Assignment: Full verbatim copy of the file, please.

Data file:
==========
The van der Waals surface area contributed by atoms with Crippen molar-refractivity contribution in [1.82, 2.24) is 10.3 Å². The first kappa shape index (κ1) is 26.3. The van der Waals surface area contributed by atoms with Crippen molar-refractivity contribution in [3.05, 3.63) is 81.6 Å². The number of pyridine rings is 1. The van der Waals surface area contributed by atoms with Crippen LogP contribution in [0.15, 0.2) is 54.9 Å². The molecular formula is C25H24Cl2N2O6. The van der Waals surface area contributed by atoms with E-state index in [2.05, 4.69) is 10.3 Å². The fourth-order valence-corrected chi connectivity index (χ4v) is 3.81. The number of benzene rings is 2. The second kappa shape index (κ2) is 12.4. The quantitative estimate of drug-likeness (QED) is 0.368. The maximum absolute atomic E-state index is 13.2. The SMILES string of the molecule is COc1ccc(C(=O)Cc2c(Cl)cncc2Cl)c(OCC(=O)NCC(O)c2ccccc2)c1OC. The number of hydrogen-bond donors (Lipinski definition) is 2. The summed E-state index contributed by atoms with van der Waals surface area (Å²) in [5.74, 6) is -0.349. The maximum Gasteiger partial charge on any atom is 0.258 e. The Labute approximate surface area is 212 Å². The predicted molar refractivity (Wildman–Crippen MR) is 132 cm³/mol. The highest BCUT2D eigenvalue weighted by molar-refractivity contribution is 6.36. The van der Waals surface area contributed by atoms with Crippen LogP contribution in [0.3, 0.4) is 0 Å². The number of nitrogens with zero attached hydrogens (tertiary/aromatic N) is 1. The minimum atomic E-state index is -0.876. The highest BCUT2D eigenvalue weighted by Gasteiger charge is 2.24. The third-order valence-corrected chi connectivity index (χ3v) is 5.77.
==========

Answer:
The van der Waals surface area contributed by atoms with Crippen molar-refractivity contribution in [1.82, 2.24) is 10.3 Å². The first kappa shape index (κ1) is 26.3. The van der Waals surface area contributed by atoms with Crippen molar-refractivity contribution in [3.05, 3.63) is 81.6 Å². The number of pyridine rings is 1. The van der Waals surface area contributed by atoms with Crippen LogP contribution in [0.15, 0.2) is 54.9 Å². The molecular formula is C25H24Cl2N2O6. The van der Waals surface area contributed by atoms with E-state index in [2.05, 4.69) is 10.3 Å². The fourth-order valence-corrected chi connectivity index (χ4v) is 3.81. The number of benzene rings is 2. The second kappa shape index (κ2) is 12.4. The quantitative estimate of drug-likeness (QED) is 0.368. The maximum absolute atomic E-state index is 13.2. The SMILES string of the molecule is COc1ccc(C(=O)Cc2c(Cl)cncc2Cl)c(OCC(=O)NCC(O)c2ccccc2)c1OC. The number of hydrogen-bond donors (Lipinski definition) is 2. The summed E-state index contributed by atoms with van der Waals surface area (Å²) in [5.74, 6) is -0.349. The maximum Gasteiger partial charge on any atom is 0.258 e. The Labute approximate surface area is 212 Å². The predicted molar refractivity (Wildman–Crippen MR) is 132 cm³/mol. The highest BCUT2D eigenvalue weighted by molar-refractivity contribution is 6.36. The van der Waals surface area contributed by atoms with Crippen LogP contribution in [0.3, 0.4) is 0 Å². The number of nitrogens with zero attached hydrogens (tertiary/aromatic N) is 1. The minimum atomic E-state index is -0.876. The highest BCUT2D eigenvalue weighted by Gasteiger charge is 2.24. The third-order valence-corrected chi connectivity index (χ3v) is 5.77.